Memories, they surface all of a sudden in Haneefa Bano’s eyes. She has been inexpressive all these hours, but now her sobs are hard to control. The windows listening to us gather mist and there is silence once again.
“We all miss him,” Waheed says, looking at his mother, and adds that the family has preserved his laptop and all his books.
“What is the point of this story? Can the dead come back? Can my dear ones come back?” Muneera Akhtar demands with a sense of urgency. Her husband was a graduate and an armed rebel when they got married. He picked up the gun motivated by the will to fight against zulm. Mohammad Ashraf Lone had received arms training in Pakistan-administered Kashmir, and was barely 29 years old when he attained shahadat.
Her 82-year-old father-in-law, Ghulam Hassan Lone is a part of Jamaat-e-Islami, and according to him, his son Ashraf was as bright a student as his grandson. He had just completed his BSc when he topped the sub-inspector exam, however he was not allowed to take charge because of his father’s association with the religio-political organisation. A local MLA had denied him the position twice as that would have undermined their project of demonizing Jamaat as a group of uneducated, uncouth men. Ashraf’s brother-in-law, Abdul Khaliq Lone comments on the elegance of his mannerisms and reveals that even his enemies—the Indian army officers in the nearby camp—respected him. “Ashraf was a pious man who could not do much for his home and thought only of his homeland,” he adds.
Unlike his father, Sohaib was untrained and could survive only for a few months. “He was never hounded or tortured, but he noticed the zulm against each one of us,” his uncle says. “And that is why he never surrendered.”
After killing Sohaib, a few Indian soldiers visited their house to express their bewilderment at his decision to be a fighter.
“Is zindagi mein maine zulm ka silsila dekha hai aur ab shahaadat ka silsila bhi dekh rahi hoon (This life has made me a witness to relentless oppression of my people, and now I am a witness to a chain of martyrs),” Muneera declares sombrely.
“I am alone now.”
In early 2000s, officers from Bihibagh Camp—a camp constructed in an occupied orchard—demolished Mohammad Ashraf Lone’s grave and desecrated the epitaph. So, the family decided not to raise an epitaph for Sohaib, fearing that even in death he would meet the same fate as his father.
In Kashmir, graves of Afzal Guru and Maqbool Bhat await their mortal remains; there exist two graves for Basit Dar in Marhama and Bewoora; and Bashir Ahmad Gogjoo of Pulwoam remains unsure in which of the three graves his rebel son lies buried. In Kashmir, there are mass graves with thousands of unidentified men buried by the State, and there are graveyards for scores of identified armed rebels denied an appropriate burial by the State.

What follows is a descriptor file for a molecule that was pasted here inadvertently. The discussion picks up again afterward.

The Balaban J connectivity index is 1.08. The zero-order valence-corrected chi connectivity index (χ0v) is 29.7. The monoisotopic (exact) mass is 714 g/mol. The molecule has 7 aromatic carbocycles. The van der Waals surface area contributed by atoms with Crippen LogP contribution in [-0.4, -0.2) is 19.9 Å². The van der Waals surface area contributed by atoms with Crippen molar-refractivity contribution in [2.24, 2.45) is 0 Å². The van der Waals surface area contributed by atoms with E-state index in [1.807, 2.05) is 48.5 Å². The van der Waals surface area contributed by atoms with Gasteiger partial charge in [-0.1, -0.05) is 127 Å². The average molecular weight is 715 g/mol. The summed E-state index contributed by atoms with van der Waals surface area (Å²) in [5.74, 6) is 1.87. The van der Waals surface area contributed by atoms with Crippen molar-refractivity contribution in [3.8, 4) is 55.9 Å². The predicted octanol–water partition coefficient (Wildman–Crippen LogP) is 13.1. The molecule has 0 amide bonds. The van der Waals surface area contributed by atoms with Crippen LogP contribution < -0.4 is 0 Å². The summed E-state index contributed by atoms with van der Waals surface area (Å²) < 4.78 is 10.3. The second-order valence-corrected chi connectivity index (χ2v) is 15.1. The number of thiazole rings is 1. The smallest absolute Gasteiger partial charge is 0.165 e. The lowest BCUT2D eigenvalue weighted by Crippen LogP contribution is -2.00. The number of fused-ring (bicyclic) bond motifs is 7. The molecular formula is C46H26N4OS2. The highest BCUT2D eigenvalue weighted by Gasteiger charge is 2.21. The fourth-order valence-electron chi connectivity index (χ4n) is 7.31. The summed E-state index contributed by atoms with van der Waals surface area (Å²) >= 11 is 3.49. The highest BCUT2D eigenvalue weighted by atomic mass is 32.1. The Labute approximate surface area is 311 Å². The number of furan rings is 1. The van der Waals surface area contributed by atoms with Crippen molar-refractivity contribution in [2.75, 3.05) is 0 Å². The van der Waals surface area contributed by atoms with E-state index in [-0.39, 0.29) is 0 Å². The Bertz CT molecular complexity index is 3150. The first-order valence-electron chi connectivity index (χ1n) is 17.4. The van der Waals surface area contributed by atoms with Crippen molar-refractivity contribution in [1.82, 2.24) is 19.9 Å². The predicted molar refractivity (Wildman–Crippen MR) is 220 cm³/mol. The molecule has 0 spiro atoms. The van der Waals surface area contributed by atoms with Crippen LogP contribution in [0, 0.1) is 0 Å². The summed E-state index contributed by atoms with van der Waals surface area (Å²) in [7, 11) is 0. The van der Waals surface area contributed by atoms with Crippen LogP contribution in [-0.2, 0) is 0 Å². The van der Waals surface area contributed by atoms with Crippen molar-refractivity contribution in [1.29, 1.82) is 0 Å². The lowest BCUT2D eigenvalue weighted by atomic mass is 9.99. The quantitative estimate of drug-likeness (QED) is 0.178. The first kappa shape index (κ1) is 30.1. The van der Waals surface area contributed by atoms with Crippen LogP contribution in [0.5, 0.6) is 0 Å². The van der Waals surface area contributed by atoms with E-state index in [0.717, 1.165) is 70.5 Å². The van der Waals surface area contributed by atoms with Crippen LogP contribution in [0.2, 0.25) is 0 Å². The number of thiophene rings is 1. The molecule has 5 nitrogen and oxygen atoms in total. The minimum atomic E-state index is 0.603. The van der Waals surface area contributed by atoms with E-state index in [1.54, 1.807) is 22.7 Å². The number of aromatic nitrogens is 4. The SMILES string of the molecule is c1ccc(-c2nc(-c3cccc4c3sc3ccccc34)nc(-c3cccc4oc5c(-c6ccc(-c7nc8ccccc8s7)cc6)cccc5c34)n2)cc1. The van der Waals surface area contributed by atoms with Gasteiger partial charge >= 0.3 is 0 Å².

Sohaib Mohammad Lone is embalmed in his mother’s memory, preserved in her eyes.
Muneera says that she wanted to make her son an officer. Holding her own tears back, Haneefa Bano interjects that he has now achieved more than just being an officer.
A Mistaken Identity
Hafeeza Bano and her husband Ghulam Nabi Mir carry the inexpressible pain of having outlived their children.
Their son, Aijaz Ahmad Mir had joined Hizbul Mujahideen in the 90s, and attained shahaadat in 2001 at Khandipor. He was a student, barely 18 years old, and remained active as a rebel for two to three years. Owing to the family’s long-standing association with Jamaat-e-Islami, they were troubled not only by the police, but also by the Ikhwan. They were forced to flee to Himachal Pradesh, returning only after their son’s death. The martyr’s memory has been kept safe in the name his elder brother, Gulzar Ahmad Mir chose for his son. Aijaz is currently in class XII.
Evening, delicate and iridescent, droops from the shoulders of willow trees. Fields and houses blur in the distance and snow grows thicker in Okey. The sky falls keenly over the white earth, waiting to disintegrate in her restive face.
Ghulam Nabi Mir leans against the wall and a sigh courses his mouth as he thinks of how kind and gifted his son was. “There is no one like him, there will be no one like him,” he says. “My son was a humble, god-fearing man. You can ask all our neighbours and relatives, and they will tell you how sweetly he would offer his prayers and how ethical his day-to-day conduct was.”
Mir was a sympathiser of Abdul Razak Mir who was a Muslim United Front MLA from Bachru and was killed shortly after the 1996 elections. Ghulam Nabi Mir was tortured in 1995, and a hefty sum of money was extorted from him on a regular basis, thus compelling him to sell two cows and his wife’s ornaments. The Indian forces had once blasted their house, and it was with great difficulty that the family managed to rebuild it. Often, his son was subjected to extreme torture after being routinely called for interrogation. At a time when Ikhwan terror was at its peak and his father’s hardships grew unbearable for him, Aijaz joined the armed resistance.[perfectpullquote align=”full” bordertop=”false” cite=”” link=”” color=”” class=”” size=””]Ehsaas-e-Kashmir was lodged as bullets in Tariq Ahmad Mir’s body.[/perfectpullquote]
The couple’s third son, Tariq Ahmad Mir was barely five years old when the family was struggling against the Ikhwan crimes. But as he grew up, he wanted to help strengthen the dwindling finances of the family and had set up a small dry fruits business specializing in walnuts. He soon married Parveena and found happiness in his young daughter. Life, as he imagined, was finally beginning to take shape.
But it was not to be so. He was killed in Gagran, Shopian in September 2013 by the bullets CRPF personnel fired at him when he was on his motorcycle.
Zubin Mehta and Bavarain State Orchestra were to perform Ehsaas-e-Kashmir concert at Shalimar Bagh, Srinagar on September 7, 2013. The Indian State, in association with the German Embassy in New Delhi, had summoned Beethoven, Haydn, and Tchaikovsky to write over the resistance of Kashmiri people. Tariq was killed hours before the concert. He and three others who were killed with him were first dismissed as ‘anti-national elements’, then they were classified as ‘terrorists’, and finally called ‘suspected rebels’. Among these labels, there existed a son, the brother of a shaheed, a father who had stepped out to expand his business.